Matt RaibleMatt Raible is a Java Champion and Developer Advocate at Okta.

The JHipster Mini-Book The JHipster Mini-Book is a guide to getting started with hip technologies today: Angular, Bootstrap, and Spring Boot. All of these frameworks are wrapped up in an easy-to-use project called JHipster.

This book shows you how to build an app with JHipster, and guides you through the plethora of tools, techniques and options you can use. Furthermore, it explains the UI and API building blocks so you understand the underpinnings of your great application.

For book updates, follow @jhipster-book on Twitter.


Over 10 years ago, I wrote my first blog post. Since then, I've authored books, had kids, traveled the world, found Trish and blogged about it all.

Gone Skiing

Steamboat, the Mountain

I'm outta here - for your viewing pleasure, here's a picture of Abbie to make you smile throughout the weekend.

Abbie Smiling

Posted in General at Feb 07 2003, 06:48:39 PM MST Add a Comment

JAAS Security in Action

I haven't read it, but this JAAS Security in Action article at looks like a good intro to JAAS. Hopefully it'll teach me something as soon as I take the 10 minutes to read it.

Posted in Java at Feb 07 2003, 05:45:06 PM MST Add a Comment

Is it possible to lock files with CVS?

I don't think this is possible, but since a co-worker asked - I'm relaying the question to you, the experts. Using CVS, it is possible to "checkout" a file for editing, and to lock it on the CVS server, so no one else can check it in. If this feature exists, I'd love to use it. Also, if anyone knows how to hookup sending e-mails for commits on a barebones CVS install, enlighten me. SourceForge makes it easy using synchmail, but Google doesn't even know about this tool - must be a SF script.

Update: Anthony has given me some good tips in the comments of this post. I've had some success in getting e-mail notification setup, but I'm still having some issues. To configure it, I checked out CVSROOT, and edited the loginfo file, adding the following line:

^project /usr/bin/mailx -c $USER -s "[cvs-commit] %{sVv}"

When I get in a file, I get:

Checking in;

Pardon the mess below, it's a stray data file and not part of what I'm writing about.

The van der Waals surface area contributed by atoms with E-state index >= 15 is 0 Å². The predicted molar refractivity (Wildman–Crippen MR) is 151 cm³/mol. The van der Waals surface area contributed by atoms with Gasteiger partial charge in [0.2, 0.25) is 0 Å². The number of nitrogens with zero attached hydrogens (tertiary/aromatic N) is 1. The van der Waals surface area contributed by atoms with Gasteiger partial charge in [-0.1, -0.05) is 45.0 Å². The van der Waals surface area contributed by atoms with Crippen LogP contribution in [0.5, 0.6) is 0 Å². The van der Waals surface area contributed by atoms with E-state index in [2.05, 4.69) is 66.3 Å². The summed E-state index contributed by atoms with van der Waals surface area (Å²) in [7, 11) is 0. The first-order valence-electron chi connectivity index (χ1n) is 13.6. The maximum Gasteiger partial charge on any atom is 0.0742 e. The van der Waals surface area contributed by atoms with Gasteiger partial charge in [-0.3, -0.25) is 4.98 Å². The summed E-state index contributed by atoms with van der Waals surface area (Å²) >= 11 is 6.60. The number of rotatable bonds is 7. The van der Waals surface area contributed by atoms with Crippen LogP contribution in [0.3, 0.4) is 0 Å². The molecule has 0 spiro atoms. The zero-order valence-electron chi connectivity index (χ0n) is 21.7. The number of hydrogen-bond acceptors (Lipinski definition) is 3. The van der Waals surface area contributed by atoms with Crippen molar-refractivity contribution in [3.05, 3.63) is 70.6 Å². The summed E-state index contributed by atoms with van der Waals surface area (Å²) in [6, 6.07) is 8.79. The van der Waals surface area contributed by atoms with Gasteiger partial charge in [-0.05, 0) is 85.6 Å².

/export/home/cvsr/project/,v  <--
new revision: 1.7; previous revision: 1.6
1.6... User unknown
1.7... User unknown User unknown
/export/home/mattra/dead.letter... Saved message in /export/home/mattra/dead.letter

I do receive the e-mail, but it's addressed to 1.6@cvsserver, 1.7@cvsserver, and I'm sure it's an easy fix, comments are appreciated.

Update 2: Our SysAdmin solved the e-mail issue with the following lines in loginfo:

^project /usr/bin/mailx -s '[cvs-commit] %{sVv}'
^server_config /usr/bin/mailx -r -s '[cvs-commit] %{sVv}'

I'm no UNIX expert, so that's why I'm posting this here - that way I can use it the next time I need to set this up. Alternative approaches are welcome and encouraged!

Posted in Java at Feb 07 2003, 07:23:56 AM MST 6 Comments

Deploying to Tomcat using Ant

If you're using Tomcat 4.1.x, did you know you can deploy using an Ant task that ships with Tomcat. You'll need to add $CATALINA_HOME/server/lib/catalina-ant.jar to your classpath, but then you can configure your ant task as follows:

<taskdef name="deploy" classname="org.apache.catalina.ant.DeployTask"/>

<deploy url="${manager.url}"
         war="file:/${dist.dir}/${name}.war" />

I haven't tried it, but it looks cool. Right now I use a simple copy task that works pretty well for me, so no need to change at this point.

<target name="deploy" depends="package-web" if="tomcat.home"
    description="unwar into the servlet container's deployment directory">
    <unwar src="${webapp.dist}/${webapp.war}" 

If you know of any advantages to using Tomcat's deploy task, or you'd like to share your experience using it - please post a comment.

Posted in Java at Feb 07 2003, 06:58:04 AM MST 12 Comments